Hidden gems of 2010: the games you may have missed

Observer games critics nominate the releases that deserved far greater attention this year

Ancient Trader (Xbox 360, 4kids games)

In what's been a really interesting year for independent games, Ancient Trader was one of the best. An addictive turn-based strategy, set on weathered parchment maps with some stunning hand-drawn art, it can be downloaded from Xbox Live's indie games service for about the cost of a pint. Bargain. Chris Schilling

Deadly Premonition (Xbox 360, Rising Star Games)

A dark, Lynchian tale of murder in a quiet American town, Deadly Premonition was technically flawed, but hugely ambitious and entertaining. In abrasive FBI agent Francis York Morgan, it had the year's most interesting protagonist, plus a host of memorable moments that more than compensated for its graphical shortcomings. Bizarre, but brilliant. CS

NHL 11 (PS3, Xbox 360, EA)

NHL 11 became a favourite non-footie sports sim this year, possibly the best since its Mega Drive glory days. With exceptional realism, from an unpredictable puck to player physics, crunching checks and improved AI, no two plays are alike – especially when breaking your stick, falling on the ice or getting tied up in fights. Arguably, the best two-player sim out there. Felix Atkin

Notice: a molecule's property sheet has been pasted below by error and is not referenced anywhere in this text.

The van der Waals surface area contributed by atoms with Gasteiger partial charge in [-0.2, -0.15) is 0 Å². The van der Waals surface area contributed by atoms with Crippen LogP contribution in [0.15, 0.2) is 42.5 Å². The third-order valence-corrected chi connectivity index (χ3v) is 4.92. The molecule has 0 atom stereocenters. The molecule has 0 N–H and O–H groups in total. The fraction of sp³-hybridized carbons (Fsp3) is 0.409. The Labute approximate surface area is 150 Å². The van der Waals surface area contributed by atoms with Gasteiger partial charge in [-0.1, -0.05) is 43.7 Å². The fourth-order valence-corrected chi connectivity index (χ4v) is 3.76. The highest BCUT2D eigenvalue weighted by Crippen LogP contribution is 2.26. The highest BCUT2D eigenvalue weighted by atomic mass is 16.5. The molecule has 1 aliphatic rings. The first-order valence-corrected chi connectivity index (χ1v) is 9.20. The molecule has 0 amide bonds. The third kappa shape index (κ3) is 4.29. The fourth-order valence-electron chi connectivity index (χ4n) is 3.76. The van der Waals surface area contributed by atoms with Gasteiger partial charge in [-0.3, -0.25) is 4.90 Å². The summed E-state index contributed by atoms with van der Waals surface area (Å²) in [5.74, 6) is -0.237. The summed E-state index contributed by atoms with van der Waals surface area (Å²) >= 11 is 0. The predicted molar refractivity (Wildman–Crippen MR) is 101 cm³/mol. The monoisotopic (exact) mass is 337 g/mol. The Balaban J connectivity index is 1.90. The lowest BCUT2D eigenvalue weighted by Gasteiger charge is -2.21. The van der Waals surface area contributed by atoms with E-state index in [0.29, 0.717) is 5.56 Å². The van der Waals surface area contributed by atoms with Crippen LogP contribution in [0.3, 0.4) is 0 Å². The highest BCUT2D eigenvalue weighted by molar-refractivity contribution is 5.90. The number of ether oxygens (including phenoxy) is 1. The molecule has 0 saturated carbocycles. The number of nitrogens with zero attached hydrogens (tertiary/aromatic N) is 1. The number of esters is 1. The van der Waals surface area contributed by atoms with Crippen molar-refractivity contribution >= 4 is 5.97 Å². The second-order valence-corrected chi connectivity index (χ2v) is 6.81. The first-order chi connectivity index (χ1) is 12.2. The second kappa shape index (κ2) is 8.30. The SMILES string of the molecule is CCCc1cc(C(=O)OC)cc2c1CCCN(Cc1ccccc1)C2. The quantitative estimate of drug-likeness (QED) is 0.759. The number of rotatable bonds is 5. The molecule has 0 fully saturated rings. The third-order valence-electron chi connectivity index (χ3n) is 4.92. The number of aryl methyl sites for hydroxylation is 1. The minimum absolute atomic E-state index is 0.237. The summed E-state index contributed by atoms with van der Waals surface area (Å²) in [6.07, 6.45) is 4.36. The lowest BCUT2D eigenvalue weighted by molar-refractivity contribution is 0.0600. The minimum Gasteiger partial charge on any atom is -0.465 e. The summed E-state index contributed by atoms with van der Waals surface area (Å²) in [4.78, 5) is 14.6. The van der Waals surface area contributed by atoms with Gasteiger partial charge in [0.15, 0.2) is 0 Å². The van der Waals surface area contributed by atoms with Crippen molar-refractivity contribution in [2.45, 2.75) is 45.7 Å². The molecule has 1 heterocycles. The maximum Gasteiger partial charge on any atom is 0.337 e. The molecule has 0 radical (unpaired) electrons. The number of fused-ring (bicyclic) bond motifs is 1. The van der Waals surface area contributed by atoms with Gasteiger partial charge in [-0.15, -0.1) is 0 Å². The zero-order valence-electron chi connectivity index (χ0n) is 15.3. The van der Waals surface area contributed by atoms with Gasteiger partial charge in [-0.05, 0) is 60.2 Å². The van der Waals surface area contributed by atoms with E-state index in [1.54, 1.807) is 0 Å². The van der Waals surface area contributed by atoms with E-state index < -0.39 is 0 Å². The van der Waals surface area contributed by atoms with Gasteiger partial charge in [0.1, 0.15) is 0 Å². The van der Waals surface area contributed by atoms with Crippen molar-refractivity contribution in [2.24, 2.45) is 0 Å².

Guwange (Xbox 360, DLC, Cave)

Created by cult Japanese arcade game developer Cave, Guwange was a strange and intense scrolling 2D shooter, unafraid of bewildering its audience. Set in feudal Japan, its strange majesty and intense difficulty made it well worth tracking down, especially for those unafraid of a challenge. Will Freeman

VVVVVV (PC, Mac, online, Terry Cavanagh)

With primitive visuals and seemingly archaic gameplay, VVVVVV was easy to miss. But this lo-fi platform-puzzle game, based on gravity manipulation, was filled with more neat tricks and clever flourishes than most big-budget blockbusters. Unusual and taxing, this was an underground hit that was just the tonic for jaded palates. Serge Pennings


Chris Schilling, Felix Atkin, Will Freeman and Serge Pennings

The GuardianTramp

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